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North Korean government agent spied on Christians, accepted Jesus on his deathbed

Mon, Jul. 24, 2017 Posted: 03:19 PM


By Mark Ellis

Her parents were secret Christians in a society where any public expression of faith leads to imprisonment and possibly death. When she stumbled on their closely held secret as a young girl, she almost turned her own parents into the authorities.

“Like so many Christian families, our family was banished in the 1950s to a remote village,” Kim Sang-Hwa* told Open Doors. “They continued to hide their faith from the outside world.”

Their house was very small, and they all slept in the same room. When she was six-years-old, she woke up earlier than usual one morning. “When I opened my eyes, I saw my father and mother under the blanket and I could hear the soft noise of the radio. Later I learned they were listening to a broadcast from a Christian radio station,” she recounted.

A few years later she made an even more dramatic discovery. “When I was 12, I accidentally found a Bible my parents had hidden in their closet. I don’t know why, but I started to feel inside the cabinet with my hand, pulled out a book and began to read.”

Because of her schoolteachers’ indoctrination, she realized her discovery was dangerous and she was obligated to tell her teachers about the illegal book.

“I was afraid to touch the Bible, but I couldn’t just leave it there. I closed my eyes, picked up the book and put it back. I weighed my options. Should I tell my teacher? Should I visit the local security official? For fifteen days I couldn’t think about anything else. I knew it was my duty to report this illegal book. But it was my family which was involved. And I also had all these questions: ‘Who is this God? Or ‘what’?’”

Finally, she summoned the courage to confront her father. “He was very surprised and sat next to me. He asked me: ‘Do you see those old trees?’ I nodded. ‘Who made those?’ I said I didn’t know and he explained the story of creation to me, including how God had made Adam and Eve.”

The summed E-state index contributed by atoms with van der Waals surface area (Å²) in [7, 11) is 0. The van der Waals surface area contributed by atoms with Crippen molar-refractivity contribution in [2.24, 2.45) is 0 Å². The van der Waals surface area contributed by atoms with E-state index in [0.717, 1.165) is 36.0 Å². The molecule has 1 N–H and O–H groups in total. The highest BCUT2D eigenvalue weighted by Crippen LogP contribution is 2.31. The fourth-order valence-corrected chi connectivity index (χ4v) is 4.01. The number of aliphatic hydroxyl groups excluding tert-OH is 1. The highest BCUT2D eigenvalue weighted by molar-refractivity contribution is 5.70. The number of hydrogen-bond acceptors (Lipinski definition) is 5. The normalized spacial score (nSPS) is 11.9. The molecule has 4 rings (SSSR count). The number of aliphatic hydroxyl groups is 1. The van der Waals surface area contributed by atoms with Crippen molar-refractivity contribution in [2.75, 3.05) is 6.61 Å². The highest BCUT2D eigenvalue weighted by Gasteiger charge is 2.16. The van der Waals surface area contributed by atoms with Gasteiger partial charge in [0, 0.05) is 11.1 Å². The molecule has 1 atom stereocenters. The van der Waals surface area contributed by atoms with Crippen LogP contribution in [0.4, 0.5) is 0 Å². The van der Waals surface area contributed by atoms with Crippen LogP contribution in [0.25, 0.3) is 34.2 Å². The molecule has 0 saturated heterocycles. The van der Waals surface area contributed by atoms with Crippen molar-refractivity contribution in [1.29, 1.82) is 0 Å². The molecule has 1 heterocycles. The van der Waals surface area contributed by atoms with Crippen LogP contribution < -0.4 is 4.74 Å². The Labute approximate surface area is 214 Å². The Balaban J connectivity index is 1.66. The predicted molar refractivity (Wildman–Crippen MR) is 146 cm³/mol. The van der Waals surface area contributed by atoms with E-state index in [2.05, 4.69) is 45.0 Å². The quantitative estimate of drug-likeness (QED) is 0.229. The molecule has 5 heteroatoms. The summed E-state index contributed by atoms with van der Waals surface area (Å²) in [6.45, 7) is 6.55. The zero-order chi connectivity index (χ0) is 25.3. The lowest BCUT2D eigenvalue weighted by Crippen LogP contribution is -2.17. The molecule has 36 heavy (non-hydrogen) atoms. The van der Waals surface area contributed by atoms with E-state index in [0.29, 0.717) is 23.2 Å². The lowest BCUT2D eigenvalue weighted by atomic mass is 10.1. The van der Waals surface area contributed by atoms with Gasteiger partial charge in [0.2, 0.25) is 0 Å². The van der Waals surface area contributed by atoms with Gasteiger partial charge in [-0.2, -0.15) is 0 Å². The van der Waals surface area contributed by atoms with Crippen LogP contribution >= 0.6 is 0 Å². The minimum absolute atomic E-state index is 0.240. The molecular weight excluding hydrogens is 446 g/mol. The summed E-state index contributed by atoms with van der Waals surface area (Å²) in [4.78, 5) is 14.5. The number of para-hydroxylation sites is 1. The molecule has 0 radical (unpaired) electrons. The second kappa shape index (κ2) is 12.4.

My mother taught me to memorize Bible verses and the Apostolic Creed and also explained the full Gospel to me. My grandfather showed me how to pray. ‘It is just talking to God. Nothing more, nothing less.’ He spoke a lot about Jesus’ Second Coming. He really longed for that.

“To me all those stories and ideas were so interesting. I also read the Bible for myself. But I realized it was dangerous. My father always emphasized not to share anything with anyone else. Then he would start to pray in whispers, almost inaudible. ‘Father, help the North Korean people to seek your Kingdom first’.”

She learned that her father met people in secret location, as part of the underground church. “Many children of believers came to that location too and learned the Bible. We prayed together.”

But Sang-Hwa and her parents were unaware that government agents had infiltrated the underground meetings. “Among the people visiting the secret meetings were some non-believers too, even spies,” she told Open Doors.

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Mark Ellis